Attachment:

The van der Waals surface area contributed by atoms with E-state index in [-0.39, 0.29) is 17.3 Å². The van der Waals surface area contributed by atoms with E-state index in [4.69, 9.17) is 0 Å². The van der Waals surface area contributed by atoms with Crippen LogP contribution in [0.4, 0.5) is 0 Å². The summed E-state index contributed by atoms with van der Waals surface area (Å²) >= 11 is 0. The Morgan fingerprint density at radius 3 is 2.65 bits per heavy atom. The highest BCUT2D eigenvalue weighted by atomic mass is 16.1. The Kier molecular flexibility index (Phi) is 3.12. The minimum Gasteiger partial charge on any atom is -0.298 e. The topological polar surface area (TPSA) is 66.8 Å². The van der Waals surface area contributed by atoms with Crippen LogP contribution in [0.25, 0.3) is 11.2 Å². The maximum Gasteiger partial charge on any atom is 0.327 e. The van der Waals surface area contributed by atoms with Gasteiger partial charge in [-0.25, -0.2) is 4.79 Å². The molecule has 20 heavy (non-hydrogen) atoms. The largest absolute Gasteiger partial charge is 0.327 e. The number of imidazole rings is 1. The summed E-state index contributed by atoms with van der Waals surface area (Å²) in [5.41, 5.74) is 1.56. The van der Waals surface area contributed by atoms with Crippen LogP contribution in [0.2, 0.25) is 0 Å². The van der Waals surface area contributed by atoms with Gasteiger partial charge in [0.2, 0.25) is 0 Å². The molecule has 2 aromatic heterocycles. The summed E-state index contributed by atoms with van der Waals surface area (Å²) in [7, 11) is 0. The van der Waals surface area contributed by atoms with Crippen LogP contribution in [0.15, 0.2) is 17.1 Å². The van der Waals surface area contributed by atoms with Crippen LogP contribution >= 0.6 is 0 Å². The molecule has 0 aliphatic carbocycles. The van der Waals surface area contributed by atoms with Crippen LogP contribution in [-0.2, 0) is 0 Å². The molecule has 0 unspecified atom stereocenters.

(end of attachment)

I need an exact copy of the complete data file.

The van der Waals surface area contributed by atoms with E-state index in [-0.39, 0.29) is 17.3 Å². The van der Waals surface area contributed by atoms with E-state index in [4.69, 9.17) is 0 Å². The van der Waals surface area contributed by atoms with Crippen LogP contribution in [0.4, 0.5) is 0 Å². The summed E-state index contributed by atoms with van der Waals surface area (Å²) >= 11 is 0. The Morgan fingerprint density at radius 3 is 2.65 bits per heavy atom. The highest BCUT2D eigenvalue weighted by atomic mass is 16.1. The Kier molecular flexibility index (Phi) is 3.12. The minimum Gasteiger partial charge on any atom is -0.298 e. The topological polar surface area (TPSA) is 66.8 Å². The van der Waals surface area contributed by atoms with Crippen LogP contribution in [0.25, 0.3) is 11.2 Å². The maximum Gasteiger partial charge on any atom is 0.327 e. The van der Waals surface area contributed by atoms with Gasteiger partial charge in [-0.25, -0.2) is 4.79 Å². The molecule has 20 heavy (non-hydrogen) atoms. The largest absolute Gasteiger partial charge is 0.327 e. The number of imidazole rings is 1. The summed E-state index contributed by atoms with van der Waals surface area (Å²) in [5.41, 5.74) is 1.56. The van der Waals surface area contributed by atoms with Crippen LogP contribution in [0.2, 0.25) is 0 Å². The van der Waals surface area contributed by atoms with Gasteiger partial charge in [0.2, 0.25) is 0 Å². The molecule has 2 aromatic heterocycles. The summed E-state index contributed by atoms with van der Waals surface area (Å²) in [7, 11) is 0. The van der Waals surface area contributed by atoms with Crippen LogP contribution in [0.15, 0.2) is 17.1 Å². The van der Waals surface area contributed by atoms with Crippen LogP contribution >= 0.6 is 0 Å². The molecule has 0 aliphatic carbocycles. The van der Waals surface area contributed by atoms with Crippen LogP contribution in [-0.2, 0) is 0 Å². The molecule has 0 unspecified atom stereocenters.